When dealing with an injury, the length of your recovery will be one of your most pressing concerns. Recovery time will depend on a lot of different factors, including the type of injury and the individual. Here are a few that can benefit from aquatic therapy:
- Bone fractures: three to 10 weeks
- Sprains: days to months
- Torn ACL: up to six months
- Achilles tendon injuries: four months to six months
The Advantages of Water Rehab
Undergoing water therapy while rehabbing an injury has plenty of benefits. Here are a few you should consider if you have the opportunity to get aquatic therapy.
Water Therapy Offers a Safe and Comfortable Environment
Aquatic therapy can give you tangible goals early on in your recovery process. The inactivity necessitated by injury can be very frustrating for many people, particularly athletes. People with injuries can often begin water therapy before they can attempt land-based rehabilitation. It might take time to overcome reservations about water-based therapy, but once you are in the water, you will find you are in a completely safe and comfortable environment.
The warm water cushions and supports your body, which helps your muscles relax. You do not need to fear falling, which could lead to reinjuring yourself and adding time to recovery goals. Plus, your therapist will be with you the entire time, guiding your body's movements and offering hands-on assistance.
Aqua Rehab Results in Hydrostatic Pressure
Hydrostatic pressure refers to the amount of pressure created by the weight of water. This is one of the biggest benefits of aquatic therapy. This pressure can help reduce pain and swelling. It also allows the body to exercise with a lower heart rate.
Water compresses your entire body, which makes your heart and lungs work harder, which in turn can translate into improved breathing capacity when you are on land. Feeling sore during injury rehab is inevitable, but one of the benefits of aqua rehab is reduced muscle soreness. All of the benefits of hydrostatic pressure often mean your body will feel much less sore than it would if you performed the same exercises on land.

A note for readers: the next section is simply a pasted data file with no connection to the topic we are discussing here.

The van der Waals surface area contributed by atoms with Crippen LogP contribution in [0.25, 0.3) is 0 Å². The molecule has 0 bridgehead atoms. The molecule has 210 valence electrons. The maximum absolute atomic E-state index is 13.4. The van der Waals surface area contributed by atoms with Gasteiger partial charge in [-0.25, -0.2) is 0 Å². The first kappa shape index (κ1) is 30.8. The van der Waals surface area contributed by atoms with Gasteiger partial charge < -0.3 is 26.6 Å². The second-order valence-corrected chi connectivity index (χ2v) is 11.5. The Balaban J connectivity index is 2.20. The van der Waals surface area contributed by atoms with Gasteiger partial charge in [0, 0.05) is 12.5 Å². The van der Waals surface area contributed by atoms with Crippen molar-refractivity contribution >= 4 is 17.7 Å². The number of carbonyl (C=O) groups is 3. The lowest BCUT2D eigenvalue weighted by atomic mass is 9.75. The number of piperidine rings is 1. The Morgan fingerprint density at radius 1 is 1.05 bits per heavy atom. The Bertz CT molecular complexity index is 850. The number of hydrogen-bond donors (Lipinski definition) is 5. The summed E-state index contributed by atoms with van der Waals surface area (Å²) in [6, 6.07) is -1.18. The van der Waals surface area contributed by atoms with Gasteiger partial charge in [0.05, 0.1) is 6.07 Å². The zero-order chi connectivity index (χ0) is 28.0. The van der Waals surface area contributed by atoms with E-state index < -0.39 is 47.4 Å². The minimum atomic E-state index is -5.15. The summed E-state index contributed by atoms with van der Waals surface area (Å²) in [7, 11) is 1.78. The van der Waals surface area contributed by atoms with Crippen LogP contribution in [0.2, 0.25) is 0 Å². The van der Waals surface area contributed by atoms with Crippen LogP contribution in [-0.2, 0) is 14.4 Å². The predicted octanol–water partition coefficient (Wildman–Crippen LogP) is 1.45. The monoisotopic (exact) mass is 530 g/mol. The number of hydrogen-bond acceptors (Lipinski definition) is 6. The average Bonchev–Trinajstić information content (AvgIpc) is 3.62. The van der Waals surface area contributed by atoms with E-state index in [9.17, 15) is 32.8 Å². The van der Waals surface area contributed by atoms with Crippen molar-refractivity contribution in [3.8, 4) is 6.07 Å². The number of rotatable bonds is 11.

Aqua Rehab Provides Improved Therapist Access
It might feel strange to change into a swimsuit for a therapy session, but getting in the water can make your therapist's job much easier. On land, many therapy techniques require you to lie down on a table. When you do this, your therapist can only touch one side of your body at a time. They may need to ask you to turn over or move several times during a therapy session.
This is much less of an issue during an aquatic therapy session. You can float in a reclined position while your therapist swims around your body. They can access any part of your body without asking you to move at all. You will probably still need to reposition your body throughout the water therapy session, but you will be able to move easily through the water as directed by your therapist.
Water Therapy Means Less Stress on Your Joints
When you recover from an injury, the last thing you want to worry about is putting undue stress on your joints. Or you could be recovering from a joint injury. In any case, there are plenty of ways to avoid unnecessary stress on the joints during land-based therapy, but aquatic therapy offers a great alternative. Your body is buoyant in water, which means your body weight puts less pressure on your joints. In fact, when you are submerged in water weight bearing decreases by up to 90 percent.